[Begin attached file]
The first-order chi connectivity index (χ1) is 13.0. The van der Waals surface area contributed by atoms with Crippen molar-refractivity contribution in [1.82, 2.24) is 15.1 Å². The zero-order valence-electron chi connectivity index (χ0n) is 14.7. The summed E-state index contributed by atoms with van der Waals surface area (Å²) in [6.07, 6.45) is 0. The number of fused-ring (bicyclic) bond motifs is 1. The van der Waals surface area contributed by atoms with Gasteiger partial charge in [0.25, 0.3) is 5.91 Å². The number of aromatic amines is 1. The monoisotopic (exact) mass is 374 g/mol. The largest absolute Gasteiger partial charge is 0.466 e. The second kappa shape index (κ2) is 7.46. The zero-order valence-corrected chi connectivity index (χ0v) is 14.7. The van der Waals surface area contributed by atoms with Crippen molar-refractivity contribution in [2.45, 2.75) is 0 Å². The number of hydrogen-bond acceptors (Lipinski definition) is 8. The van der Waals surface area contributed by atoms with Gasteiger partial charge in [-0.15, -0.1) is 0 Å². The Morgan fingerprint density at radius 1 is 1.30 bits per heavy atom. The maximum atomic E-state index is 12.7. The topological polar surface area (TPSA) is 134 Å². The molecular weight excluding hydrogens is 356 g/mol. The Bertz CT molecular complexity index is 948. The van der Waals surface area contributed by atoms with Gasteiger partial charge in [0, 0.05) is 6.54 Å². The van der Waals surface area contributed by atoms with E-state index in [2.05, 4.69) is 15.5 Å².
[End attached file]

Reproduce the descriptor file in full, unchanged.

The first-order chi connectivity index (χ1) is 13.0. The van der Waals surface area contributed by atoms with Crippen molar-refractivity contribution in [1.82, 2.24) is 15.1 Å². The zero-order valence-electron chi connectivity index (χ0n) is 14.7. The summed E-state index contributed by atoms with van der Waals surface area (Å²) in [6.07, 6.45) is 0. The number of fused-ring (bicyclic) bond motifs is 1. The van der Waals surface area contributed by atoms with Gasteiger partial charge in [0.25, 0.3) is 5.91 Å². The number of aromatic amines is 1. The monoisotopic (exact) mass is 374 g/mol. The largest absolute Gasteiger partial charge is 0.466 e. The second kappa shape index (κ2) is 7.46. The zero-order valence-corrected chi connectivity index (χ0v) is 14.7. The van der Waals surface area contributed by atoms with Crippen molar-refractivity contribution in [2.45, 2.75) is 0 Å². The number of hydrogen-bond acceptors (Lipinski definition) is 8. The van der Waals surface area contributed by atoms with Gasteiger partial charge in [-0.15, -0.1) is 0 Å². The Morgan fingerprint density at radius 1 is 1.30 bits per heavy atom. The maximum atomic E-state index is 12.7. The topological polar surface area (TPSA) is 134 Å². The molecular weight excluding hydrogens is 356 g/mol. The Bertz CT molecular complexity index is 948. The van der Waals surface area contributed by atoms with Gasteiger partial charge in [0, 0.05) is 6.54 Å². The van der Waals surface area contributed by atoms with E-state index in [2.05, 4.69) is 15.5 Å².